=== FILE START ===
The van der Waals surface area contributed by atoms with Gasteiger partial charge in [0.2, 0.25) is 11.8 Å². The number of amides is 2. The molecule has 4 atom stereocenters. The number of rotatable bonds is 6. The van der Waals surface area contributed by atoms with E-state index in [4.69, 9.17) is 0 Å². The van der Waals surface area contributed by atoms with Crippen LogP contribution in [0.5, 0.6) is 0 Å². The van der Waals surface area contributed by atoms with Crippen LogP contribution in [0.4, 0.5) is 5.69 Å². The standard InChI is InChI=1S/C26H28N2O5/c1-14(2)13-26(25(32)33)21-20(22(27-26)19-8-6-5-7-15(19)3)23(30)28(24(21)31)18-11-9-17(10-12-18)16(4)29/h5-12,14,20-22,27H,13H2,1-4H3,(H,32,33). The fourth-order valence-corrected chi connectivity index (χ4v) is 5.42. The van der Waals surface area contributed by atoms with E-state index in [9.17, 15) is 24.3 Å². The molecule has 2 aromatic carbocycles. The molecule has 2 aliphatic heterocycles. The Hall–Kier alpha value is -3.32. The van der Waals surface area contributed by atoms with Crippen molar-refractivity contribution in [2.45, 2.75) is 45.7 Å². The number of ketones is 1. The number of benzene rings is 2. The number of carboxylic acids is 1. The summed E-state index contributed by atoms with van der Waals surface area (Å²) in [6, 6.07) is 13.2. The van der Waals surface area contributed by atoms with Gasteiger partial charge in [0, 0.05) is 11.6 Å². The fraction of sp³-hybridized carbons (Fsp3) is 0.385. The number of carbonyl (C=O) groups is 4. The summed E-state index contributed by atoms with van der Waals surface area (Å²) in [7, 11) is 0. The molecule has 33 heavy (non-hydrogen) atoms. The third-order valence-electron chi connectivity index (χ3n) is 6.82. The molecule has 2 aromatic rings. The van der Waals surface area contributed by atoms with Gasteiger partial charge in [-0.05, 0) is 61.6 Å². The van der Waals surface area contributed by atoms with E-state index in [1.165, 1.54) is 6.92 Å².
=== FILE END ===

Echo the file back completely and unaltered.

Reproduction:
The van der Waals surface area contributed by atoms with Gasteiger partial charge in [0.2, 0.25) is 11.8 Å². The number of amides is 2. The molecule has 4 atom stereocenters. The number of rotatable bonds is 6. The van der Waals surface area contributed by atoms with E-state index in [4.69, 9.17) is 0 Å². The van der Waals surface area contributed by atoms with Crippen LogP contribution in [0.5, 0.6) is 0 Å². The van der Waals surface area contributed by atoms with Crippen LogP contribution in [0.4, 0.5) is 5.69 Å². The standard InChI is InChI=1S/C26H28N2O5/c1-14(2)13-26(25(32)33)21-20(22(27-26)19-8-6-5-7-15(19)3)23(30)28(24(21)31)18-11-9-17(10-12-18)16(4)29/h5-12,14,20-22,27H,13H2,1-4H3,(H,32,33). The fourth-order valence-corrected chi connectivity index (χ4v) is 5.42. The van der Waals surface area contributed by atoms with E-state index in [9.17, 15) is 24.3 Å². The molecule has 2 aromatic carbocycles. The molecule has 2 aliphatic heterocycles. The Hall–Kier alpha value is -3.32. The van der Waals surface area contributed by atoms with Crippen molar-refractivity contribution in [2.45, 2.75) is 45.7 Å². The number of ketones is 1. The number of benzene rings is 2. The number of carboxylic acids is 1. The summed E-state index contributed by atoms with van der Waals surface area (Å²) in [6, 6.07) is 13.2. The van der Waals surface area contributed by atoms with Gasteiger partial charge in [0, 0.05) is 11.6 Å². The fraction of sp³-hybridized carbons (Fsp3) is 0.385. The number of carbonyl (C=O) groups is 4. The summed E-state index contributed by atoms with van der Waals surface area (Å²) in [7, 11) is 0. The molecule has 33 heavy (non-hydrogen) atoms. The third-order valence-electron chi connectivity index (χ3n) is 6.82. The molecule has 2 aromatic rings. The van der Waals surface area contributed by atoms with Gasteiger partial charge in [-0.05, 0) is 61.6 Å². The van der Waals surface area contributed by atoms with E-state index in [1.165, 1.54) is 6.92 Å².